Cindi Hoover, Senior R&D Director, and William Schmarch, Development Specialist I (and former intern), Praxair:
Bill: Working with Praxair while obtaining my graduate degree was a great experience. My internship was focused on determining the potential market for a new nanoparticle synthesis reactor. This gave me great insight into the "business of science". When it comes to crafting a research proposal, understanding the economic impact as well as the technical merits of your work is key to getting funding for your project. Working with Praxair also provided a new perspective for me and highlighted new opportunities to grow our project. We soon developed new goals to improve yields and reduce cost, and we refocused the system design and developed new materials to address customer needs. I have carried these skills with me as I have transitioned into my new role here at Praxair developing new waterless fracturing technologies.
Pulari Thangavelu and Richard Fike--Life Technologies
Life Technologies R&D at Grand Island had an idea for a new
product concept that was slightly outside of the research routinely
being performed. In addition, personnel were already assigned to other
projects which would make investigation into this new concept a lengthy
process. What was needed was someone who would be able to quickly and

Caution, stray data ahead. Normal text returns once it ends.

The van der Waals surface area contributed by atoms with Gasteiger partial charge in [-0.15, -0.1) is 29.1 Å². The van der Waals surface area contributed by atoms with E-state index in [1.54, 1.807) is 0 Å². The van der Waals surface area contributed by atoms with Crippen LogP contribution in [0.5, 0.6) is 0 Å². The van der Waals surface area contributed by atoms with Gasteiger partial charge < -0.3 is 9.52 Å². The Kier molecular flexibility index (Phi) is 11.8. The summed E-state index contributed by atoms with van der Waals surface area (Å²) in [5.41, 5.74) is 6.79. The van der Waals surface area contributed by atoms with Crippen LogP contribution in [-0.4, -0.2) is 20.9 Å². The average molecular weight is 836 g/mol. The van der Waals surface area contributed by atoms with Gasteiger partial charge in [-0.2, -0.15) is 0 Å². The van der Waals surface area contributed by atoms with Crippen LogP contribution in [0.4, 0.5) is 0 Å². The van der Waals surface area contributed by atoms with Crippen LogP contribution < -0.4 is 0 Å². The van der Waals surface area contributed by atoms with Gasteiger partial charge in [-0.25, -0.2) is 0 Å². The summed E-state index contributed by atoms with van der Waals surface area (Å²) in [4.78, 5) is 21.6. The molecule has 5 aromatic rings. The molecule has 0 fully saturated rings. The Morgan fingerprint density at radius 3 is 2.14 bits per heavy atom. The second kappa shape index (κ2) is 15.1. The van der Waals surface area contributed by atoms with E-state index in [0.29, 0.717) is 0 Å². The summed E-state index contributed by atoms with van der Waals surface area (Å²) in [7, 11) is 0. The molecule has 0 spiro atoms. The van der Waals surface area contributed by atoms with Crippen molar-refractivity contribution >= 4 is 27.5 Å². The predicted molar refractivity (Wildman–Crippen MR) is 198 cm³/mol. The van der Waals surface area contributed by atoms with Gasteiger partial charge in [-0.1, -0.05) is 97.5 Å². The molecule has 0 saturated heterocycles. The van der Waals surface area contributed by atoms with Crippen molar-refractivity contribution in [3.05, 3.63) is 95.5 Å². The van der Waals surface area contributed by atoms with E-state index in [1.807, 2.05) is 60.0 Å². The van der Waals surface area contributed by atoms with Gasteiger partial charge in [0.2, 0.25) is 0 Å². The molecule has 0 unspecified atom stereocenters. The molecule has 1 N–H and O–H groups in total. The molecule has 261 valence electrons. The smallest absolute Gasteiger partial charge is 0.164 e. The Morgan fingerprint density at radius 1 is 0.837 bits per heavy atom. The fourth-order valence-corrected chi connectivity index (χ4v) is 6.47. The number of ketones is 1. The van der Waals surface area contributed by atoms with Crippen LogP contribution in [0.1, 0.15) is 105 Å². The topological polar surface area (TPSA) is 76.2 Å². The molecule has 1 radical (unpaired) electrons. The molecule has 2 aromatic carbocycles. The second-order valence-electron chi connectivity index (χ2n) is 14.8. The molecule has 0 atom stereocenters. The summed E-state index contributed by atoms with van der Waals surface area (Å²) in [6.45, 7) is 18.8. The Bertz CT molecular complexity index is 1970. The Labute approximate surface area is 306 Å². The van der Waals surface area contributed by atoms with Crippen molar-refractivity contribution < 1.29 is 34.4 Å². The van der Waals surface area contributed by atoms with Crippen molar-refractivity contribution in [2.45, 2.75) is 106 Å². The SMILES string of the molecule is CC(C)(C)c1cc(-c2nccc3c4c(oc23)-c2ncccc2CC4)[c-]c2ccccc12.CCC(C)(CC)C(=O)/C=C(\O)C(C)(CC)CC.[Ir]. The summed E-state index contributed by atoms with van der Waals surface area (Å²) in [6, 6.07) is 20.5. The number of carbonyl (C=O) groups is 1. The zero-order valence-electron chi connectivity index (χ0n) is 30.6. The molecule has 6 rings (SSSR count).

succinctly understand the proposition and actively pursue an
appropriate investigation. After interviewing several candidates from
the surrounding Western New York area, Pulari Thangavelu (from UB) was
accepted into the summer internship program and began in June 2013. It
was noted early on that she was quick to form independent feasibility
hypotheses that were in fact researched over the next several months.
Having someone with an outside and independent viewpoint was a great
help in identification of lines of thought that resulted in a maximum
of relevant data acquisition in the least amount of time. The project
did meet its objectives as we learned how to reach set goals in a
slightly different manner from what was originally expected. Thanks to
Pulari’s dedicated efforts, this data stands in support of a new
product platform which is now gaining business development support.
“Thanks to the hard and
concerted work of Pulari Thangavelu through the Internship Program, a
new bioproduction platform is now known to be feasible that will
significantly improve safety of biopharmaceutical cell culture-related
products to the health industry.”
Submited by: Richard Fike, Ph.D.
Senior Staff Scientist
Life Sciences Solutions
CBE student strengths
Students thinking about internships typically will have finished their junior year of study in chemical engineering. This means that they’ve completed the core chemical engineering science courses (e.g., thermodynamics, transport, kinetics, separations, materials) and should be ready for some real engineering challenges. They will also have completed two CBE laboratory courses and thus have good exposure to important industrial practices such as safety, technical writing, basic use of equipment, and statistical analysis. Students who have succeeded in this rigorous curriculum will be ready for most challenges you can give them.